Star Tribune Commentary by Tina Smith – December 23, 2015 Minnesota is already a leader in reducing greenhouse-gas emissions, but we can — and certainly will — do even more. Much of Minnesota has experienced springlike temperatures this December, often in the 40s. Warmer weather has become the norm; since 1998, the Earth has experienced 10 of the warmest years on record. And 2015 is expected to break last year’s record as the warmest yet. This is why we all should be celebrating that nearly 200 countries have reached consensus on a plan to reduce greenhouse-gas emissions. The Paris Climate Agreement puts the world on a path to avoid the worst effects of climate change by keeping any increase in global temperature below 3.6 degrees Fahrenheit. Gov. Mark Dayton and I strongly support bold action to tackle climate change. Doing so will be good for our environment, good for our health and good for our economy. We know that our climate is changing because of human activity. Minnesota has experienced three 1,000-year floods since 2004. We have seen our moose herd decline by 50 percent. We have watched our northern forests of spruce, fir, aspen and birch retreat. Minnesota is already experiencing the impacts of climate change. We also know that public health and climate change are inextricably linked. Car exhaust and coal-fired power-plant emissions that damage the climate also hurt our health. Air pollution causes Minnesotans to miss work and school — costing us more than $800 million a year — largely due to cardiovascular and respiratory illnesses. The President’s Clean Power Plan is projected to result in...
Paris in the rear view mirror… What Now?

Paris in the rear view mirror… What Now?

Paris and COP21 are behind us, but what lies ahead? With much to be done, how do we go into the future confident that change is really possible? Part of the answer to this question is, we go into the future with each other. The agreements of COP21 are what many hoped for and what others fought against. They include some and exclude others. These agreements take into account some governmental concerns and leave others in shreds on the floor. Read an exceptional report on agreements made in Paris, by Brad Plummer here. Northland Sustainable Solutions has invested itself in a confident future. This investment will once again be made evident on January 30, 2016 as local community members reconvene to hear from a panel of experts who were in Paris for the climate talks. Join us on January 30th as we listen and learn from this important conversation of our time. We are all a part of this conversation. We are all actors for climate change. We will go into the future confidently. Please register for January 30th here. Thank you! Karen Olson Johnson Executive Director, Northland Sustainable...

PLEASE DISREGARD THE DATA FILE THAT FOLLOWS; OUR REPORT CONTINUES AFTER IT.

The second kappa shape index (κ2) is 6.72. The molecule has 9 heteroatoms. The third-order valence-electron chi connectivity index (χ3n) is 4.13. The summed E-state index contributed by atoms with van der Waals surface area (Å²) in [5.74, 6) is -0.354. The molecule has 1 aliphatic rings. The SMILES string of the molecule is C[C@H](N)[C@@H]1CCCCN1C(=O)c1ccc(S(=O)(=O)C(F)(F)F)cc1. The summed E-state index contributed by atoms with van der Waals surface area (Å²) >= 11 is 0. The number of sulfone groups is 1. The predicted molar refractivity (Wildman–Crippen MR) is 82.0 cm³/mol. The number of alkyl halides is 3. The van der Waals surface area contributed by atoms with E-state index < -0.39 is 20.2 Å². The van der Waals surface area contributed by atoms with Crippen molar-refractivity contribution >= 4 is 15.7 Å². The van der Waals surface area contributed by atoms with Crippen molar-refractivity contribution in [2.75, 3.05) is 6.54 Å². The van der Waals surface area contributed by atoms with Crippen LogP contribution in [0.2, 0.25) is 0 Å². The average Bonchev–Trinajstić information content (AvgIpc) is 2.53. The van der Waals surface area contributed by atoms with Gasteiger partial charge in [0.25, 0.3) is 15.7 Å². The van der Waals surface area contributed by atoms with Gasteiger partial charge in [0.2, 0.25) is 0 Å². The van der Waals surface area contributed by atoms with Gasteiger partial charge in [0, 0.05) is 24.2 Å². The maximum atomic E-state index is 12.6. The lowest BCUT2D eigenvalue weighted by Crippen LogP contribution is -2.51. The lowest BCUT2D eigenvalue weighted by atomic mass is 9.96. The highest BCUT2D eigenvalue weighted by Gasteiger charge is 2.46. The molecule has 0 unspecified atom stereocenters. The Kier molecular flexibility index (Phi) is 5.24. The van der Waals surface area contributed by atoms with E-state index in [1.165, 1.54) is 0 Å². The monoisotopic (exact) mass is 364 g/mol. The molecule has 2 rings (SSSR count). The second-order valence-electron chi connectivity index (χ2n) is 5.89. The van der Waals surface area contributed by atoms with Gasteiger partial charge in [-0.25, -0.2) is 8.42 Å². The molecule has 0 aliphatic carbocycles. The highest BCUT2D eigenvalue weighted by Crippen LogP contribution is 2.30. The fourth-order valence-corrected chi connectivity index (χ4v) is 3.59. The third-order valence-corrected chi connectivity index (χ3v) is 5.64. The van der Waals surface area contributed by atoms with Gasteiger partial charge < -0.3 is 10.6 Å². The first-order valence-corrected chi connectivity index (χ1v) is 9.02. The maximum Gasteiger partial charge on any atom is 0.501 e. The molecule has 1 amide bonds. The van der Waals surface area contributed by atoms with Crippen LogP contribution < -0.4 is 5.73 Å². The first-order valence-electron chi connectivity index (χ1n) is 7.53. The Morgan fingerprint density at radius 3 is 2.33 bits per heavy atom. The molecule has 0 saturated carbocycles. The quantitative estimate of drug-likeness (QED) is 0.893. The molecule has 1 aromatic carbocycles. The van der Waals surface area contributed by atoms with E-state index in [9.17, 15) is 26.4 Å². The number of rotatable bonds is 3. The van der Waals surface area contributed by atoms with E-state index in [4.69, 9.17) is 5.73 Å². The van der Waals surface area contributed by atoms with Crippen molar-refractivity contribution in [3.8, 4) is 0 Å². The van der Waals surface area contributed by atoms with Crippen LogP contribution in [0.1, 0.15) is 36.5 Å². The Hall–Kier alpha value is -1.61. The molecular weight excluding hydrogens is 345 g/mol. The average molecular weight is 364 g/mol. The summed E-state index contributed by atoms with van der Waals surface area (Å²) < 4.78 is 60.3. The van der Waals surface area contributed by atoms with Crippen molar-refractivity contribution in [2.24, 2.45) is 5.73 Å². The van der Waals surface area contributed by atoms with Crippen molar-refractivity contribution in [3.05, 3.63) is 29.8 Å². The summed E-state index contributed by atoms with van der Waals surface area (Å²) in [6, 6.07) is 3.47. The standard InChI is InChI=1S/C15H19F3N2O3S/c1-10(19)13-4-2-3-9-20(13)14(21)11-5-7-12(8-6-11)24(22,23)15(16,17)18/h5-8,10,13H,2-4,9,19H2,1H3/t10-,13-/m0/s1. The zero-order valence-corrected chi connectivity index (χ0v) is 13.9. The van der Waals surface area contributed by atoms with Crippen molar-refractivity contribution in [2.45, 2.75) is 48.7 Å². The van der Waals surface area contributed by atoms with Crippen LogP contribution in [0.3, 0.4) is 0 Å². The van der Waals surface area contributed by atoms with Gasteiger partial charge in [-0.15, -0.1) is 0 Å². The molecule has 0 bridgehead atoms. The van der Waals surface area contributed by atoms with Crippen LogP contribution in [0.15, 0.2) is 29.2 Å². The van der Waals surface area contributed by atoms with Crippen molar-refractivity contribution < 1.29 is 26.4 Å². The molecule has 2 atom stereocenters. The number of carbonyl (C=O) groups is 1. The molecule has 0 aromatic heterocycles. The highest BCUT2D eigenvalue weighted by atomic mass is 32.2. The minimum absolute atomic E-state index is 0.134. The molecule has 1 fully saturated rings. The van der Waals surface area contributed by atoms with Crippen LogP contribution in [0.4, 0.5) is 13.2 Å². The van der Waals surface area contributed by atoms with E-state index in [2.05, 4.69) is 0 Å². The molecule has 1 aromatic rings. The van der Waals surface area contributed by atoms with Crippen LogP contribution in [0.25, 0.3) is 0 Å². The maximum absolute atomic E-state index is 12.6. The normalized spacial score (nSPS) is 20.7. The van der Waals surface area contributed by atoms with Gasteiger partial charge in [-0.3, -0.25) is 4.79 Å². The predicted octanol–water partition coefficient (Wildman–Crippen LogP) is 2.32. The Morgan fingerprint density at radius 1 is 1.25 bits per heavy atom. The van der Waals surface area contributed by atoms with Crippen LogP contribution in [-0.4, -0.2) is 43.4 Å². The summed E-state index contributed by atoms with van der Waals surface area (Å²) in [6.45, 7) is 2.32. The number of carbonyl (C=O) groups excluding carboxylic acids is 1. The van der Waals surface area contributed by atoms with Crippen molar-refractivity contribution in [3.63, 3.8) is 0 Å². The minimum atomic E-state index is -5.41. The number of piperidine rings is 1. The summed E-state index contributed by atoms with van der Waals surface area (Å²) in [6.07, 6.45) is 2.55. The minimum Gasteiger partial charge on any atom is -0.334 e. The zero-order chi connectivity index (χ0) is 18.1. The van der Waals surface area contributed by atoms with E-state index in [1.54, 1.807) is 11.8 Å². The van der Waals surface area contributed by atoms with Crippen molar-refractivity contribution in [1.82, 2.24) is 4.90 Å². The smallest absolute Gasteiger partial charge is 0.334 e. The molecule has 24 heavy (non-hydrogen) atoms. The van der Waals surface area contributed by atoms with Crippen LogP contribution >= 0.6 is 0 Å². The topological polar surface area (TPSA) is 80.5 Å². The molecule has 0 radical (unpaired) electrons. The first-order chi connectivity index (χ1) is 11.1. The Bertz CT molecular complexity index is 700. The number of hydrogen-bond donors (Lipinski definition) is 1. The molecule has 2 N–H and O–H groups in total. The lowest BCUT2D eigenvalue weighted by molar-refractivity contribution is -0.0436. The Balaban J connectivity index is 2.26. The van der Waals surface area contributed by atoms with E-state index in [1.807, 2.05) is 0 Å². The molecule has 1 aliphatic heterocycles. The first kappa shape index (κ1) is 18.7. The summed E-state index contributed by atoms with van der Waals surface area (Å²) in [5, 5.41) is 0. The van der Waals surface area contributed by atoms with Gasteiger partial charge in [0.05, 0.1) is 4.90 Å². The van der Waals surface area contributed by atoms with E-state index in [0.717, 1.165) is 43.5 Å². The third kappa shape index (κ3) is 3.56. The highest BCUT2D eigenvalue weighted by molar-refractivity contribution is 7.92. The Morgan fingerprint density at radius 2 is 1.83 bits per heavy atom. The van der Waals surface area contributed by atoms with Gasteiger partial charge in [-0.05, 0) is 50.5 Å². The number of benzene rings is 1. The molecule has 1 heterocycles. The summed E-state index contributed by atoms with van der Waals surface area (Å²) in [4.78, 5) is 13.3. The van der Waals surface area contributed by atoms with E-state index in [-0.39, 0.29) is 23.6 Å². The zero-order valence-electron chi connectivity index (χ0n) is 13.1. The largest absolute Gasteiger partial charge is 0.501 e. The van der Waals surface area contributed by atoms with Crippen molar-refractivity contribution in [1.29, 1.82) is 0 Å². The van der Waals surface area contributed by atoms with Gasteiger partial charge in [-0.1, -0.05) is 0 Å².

Canada shocks COP21 with big new climate goal

Canada shocks COP21 with big new climate goal

By Mychaylo Prystupa in News, COP21 | December 7th 2015 #33 of 38 articles from the Special Report: COP21 Sunday night, Canada surprised a world of nations and negotiators in closed-door climate talks in Paris by endorsing a bolder, more ambitious target for cutting greenhouse gases than the UN climate change summit is officially aiming for. Canada’s Environment and Climate Change Minister Catherine McKenna told a stunned crowd that she wants the Paris agreement to restrict planetary warming to just 1.5 Celsius warming —not two degrees. It was the first time she has made such a statement. In the room was former CBC meteorologist Claire Martin, a Green Party observer at the talks. “I was freaking out,” she said. “I was writing it all down like a nut.” Reading from her notes, Martin reported the minister’s remarks like so: “‘We want to send a strong political signal.’ The necessity, that she sees, is one in which we transition sustainably.” Read the entire article on National...